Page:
BFR With Electrical Stimulation (BFR-ES)
Recently evidence has emerged for the use of BFR-ES. To date there is very little evidence in this area. Natsume et al. (2015) demonstrated increased muscle thickness and strength over a 2 weeks period in untrained male participants following twice per day BFR-ES. Intensity appears to have a dose-response relationship with muscular adaptation, with significant strength gains observed when a maximally tolerable stimulation intensity is used (Slysz and Burr, 2018), and positive associations between training intensity and increased in strength (r = 0.8) as well as cross-sectional area of both fast (r = 0.9) and slow (r = 0.7) fibers (Natsume et al., 2018). Furthermore, 6 weeks of unilateral low-intensity BFR-ES increased the CSA of the extensor carpi radialis longus by 17% more than ES alone in the contralateral arm of spinal cord injury patients (Gorgey et al., 2016). Alongside this, these patients also demonstrated improved vascular function, as evidenced by an increase in flow mediated dilatation (FMD). While BFR-ES is an interesting new avenue in this field, more research is needed before evidence-based recommendations for practitioners can be made.
The following sections will cover the safety aspects that need to be considered when implementing BFR.
Cardiovascular Response to BFR-RE
During exercise the rise of oxygen demand in the active skeletal muscles is matched by both central and peripheral vascular responses. Heart rate (HR) and stroke volume (SV) determine the total cardiac output (CO) that is distributed by vascular resistance (Hogan, 2009). Mechanisms regulating blood flow (BF) involve the central nervous system (i.e., modulation of sympathetic tone) and peripheral feedback arising from regional (i.e., venules and arterioles) and local mechanisms (i.e., the capillary beds) (Murrant and Sarelius, 2015). Local control of vasomotor tone is dependent upon metabolic, mechanical and endothelial factors. The integrated responses of increased metabolic stress, external compression of the arterial wall and shear stress of the endothelium limit autonomic sympathetic control of vasomotor tone eventually leading to a balanced level of vasodilation within active muscle that provides adequate distribution of CO (Saltin et al., 1998), and these factors are known to be affected by BFR-RE (Mouser et al., 2017a; Credeur et al., 2010). The uniqueness of BFR-RE arises from the externally applied pressure compressing blood vessels and the surrounding soft tissue that could mediate an altered cardiovascular response. Henceforth, evidences of the main central and peripheral short- and long-term vascular adaptations are presented.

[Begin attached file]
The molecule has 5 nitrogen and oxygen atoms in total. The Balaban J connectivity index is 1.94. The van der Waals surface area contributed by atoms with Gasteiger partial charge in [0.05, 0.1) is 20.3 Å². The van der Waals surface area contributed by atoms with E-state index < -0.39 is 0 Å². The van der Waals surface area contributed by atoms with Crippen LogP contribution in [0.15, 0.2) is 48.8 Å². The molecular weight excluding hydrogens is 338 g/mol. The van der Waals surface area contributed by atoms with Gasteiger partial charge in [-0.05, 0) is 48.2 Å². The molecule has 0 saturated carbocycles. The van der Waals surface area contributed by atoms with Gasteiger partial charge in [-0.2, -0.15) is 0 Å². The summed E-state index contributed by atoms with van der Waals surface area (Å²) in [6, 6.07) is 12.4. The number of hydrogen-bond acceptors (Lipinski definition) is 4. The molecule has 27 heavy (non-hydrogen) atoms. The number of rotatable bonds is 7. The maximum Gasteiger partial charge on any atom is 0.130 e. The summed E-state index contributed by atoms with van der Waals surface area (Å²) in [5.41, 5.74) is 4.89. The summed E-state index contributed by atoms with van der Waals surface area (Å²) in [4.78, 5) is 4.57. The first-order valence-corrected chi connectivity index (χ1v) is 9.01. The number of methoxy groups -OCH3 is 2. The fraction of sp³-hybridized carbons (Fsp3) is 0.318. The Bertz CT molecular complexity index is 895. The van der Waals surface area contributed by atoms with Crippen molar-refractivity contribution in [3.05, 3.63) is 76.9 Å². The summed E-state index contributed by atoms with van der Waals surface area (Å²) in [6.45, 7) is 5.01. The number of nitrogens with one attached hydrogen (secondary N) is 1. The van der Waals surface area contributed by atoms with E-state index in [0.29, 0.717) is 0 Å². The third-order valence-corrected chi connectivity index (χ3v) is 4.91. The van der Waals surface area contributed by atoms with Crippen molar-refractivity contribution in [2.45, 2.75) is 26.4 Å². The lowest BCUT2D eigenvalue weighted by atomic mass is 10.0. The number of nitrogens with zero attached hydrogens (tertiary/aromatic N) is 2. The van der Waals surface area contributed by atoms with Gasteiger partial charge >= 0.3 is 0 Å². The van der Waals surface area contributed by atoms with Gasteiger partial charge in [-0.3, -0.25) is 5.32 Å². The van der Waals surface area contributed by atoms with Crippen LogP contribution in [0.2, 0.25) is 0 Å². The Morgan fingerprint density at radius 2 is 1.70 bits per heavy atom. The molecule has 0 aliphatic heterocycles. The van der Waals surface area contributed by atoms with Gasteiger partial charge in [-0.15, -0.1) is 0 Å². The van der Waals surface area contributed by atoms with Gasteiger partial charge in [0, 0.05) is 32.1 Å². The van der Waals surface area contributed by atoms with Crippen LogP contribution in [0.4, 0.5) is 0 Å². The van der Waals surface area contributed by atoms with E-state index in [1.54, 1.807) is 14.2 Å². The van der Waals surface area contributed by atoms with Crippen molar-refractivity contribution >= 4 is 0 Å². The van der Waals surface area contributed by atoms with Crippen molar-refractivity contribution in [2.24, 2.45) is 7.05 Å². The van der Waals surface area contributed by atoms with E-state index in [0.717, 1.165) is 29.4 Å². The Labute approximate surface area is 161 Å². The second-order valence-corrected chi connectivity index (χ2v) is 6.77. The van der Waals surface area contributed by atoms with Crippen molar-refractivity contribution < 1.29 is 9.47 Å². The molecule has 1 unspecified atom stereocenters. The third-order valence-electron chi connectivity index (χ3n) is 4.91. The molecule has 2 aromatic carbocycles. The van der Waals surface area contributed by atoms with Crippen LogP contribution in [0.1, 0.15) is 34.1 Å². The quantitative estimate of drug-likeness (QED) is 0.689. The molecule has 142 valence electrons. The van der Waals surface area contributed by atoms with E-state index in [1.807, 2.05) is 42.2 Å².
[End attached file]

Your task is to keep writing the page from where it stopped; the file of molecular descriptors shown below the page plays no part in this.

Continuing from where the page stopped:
Central Vascular Response to BFR-RE
The effect of BFR-RE on the central cardiovascular response is dependent upon the level of BFR (Rossow et al., 2012), mode of exercise (i.e., BFR-RE vs. BFR-AE) (Staunton et al., 2015) and mode of application (i.e., continuous vs. intermittent BFR) (Brandner et al., 2015; Neto et al., 2016). BFR acutely affects central hemodynamic parameters when it is combined with RT (Takano et al., 2005; Rossow et al., 2011, 2012; Fahs et al., 2012; Vieira et al., 2013; Downs et al., 2014; Brandner et al., 2015; Staunton et al., 2015; Neto et al., 2016; Poton and Polito, 2016; Libardi et al., 2017; May et al., 2017), AE (Renzi et al., 2010; Kumagai et al., 2012; Sugawara et al., 2015; Staunton et al., 2015; May et al., 2017) or even in the absence of exercise (Iida et al., 2007). Whilst there is an increase in the central cardiovascular response during exercise, this returns to baseline acutely (5–10 min) post-exercise cessation.
The studies that have maintained pressure during rest intervals (continuous BFR) have generally found the externally applied pressure to increase HR, SbP, diastolic blood pressure (DbP) or double product (HR × SbP) compared with the same exercise in free flow conditions (Takano et al., 2005; Renzi et al., 2010; Kumagai et al., 2012; Vieira et al., 2013; Poton and Polito, 2015; Sugawara et al., 2015; May et al., 2017). Recent works have reported contrary evidence, potentially due to the fact that occlusion pressure was set relative to AOP (Neto et al., 2016; Libardi et al., 2017). Cardiac output seems not to be affected by BFR during exercise, as BFR groups proportionally increased HR and decreased SV compared to non-BFR groups (Takano et al., 2005; Renzi et al., 2010; Sugawara et al., 2015). The removal of the BFR cuff during rest intervals (intermittent BFR) appear to mitigate cardiovascular differences between BFR and non-BFR exercise (Neto et al., 2016). Studies removing the cuff between sets or between exercises have found no further variations in HR, (Rossow et al., 2011; Fahs et al., 2012; Downs et al., 2014; Neto et al., 2016), SbP or DbP (Rossow et al., 2011; Neto et al., 2016), CO or SV (Rossow et al., 2011; Downs et al., 2014) in the BFR group compared with the non-BFR group.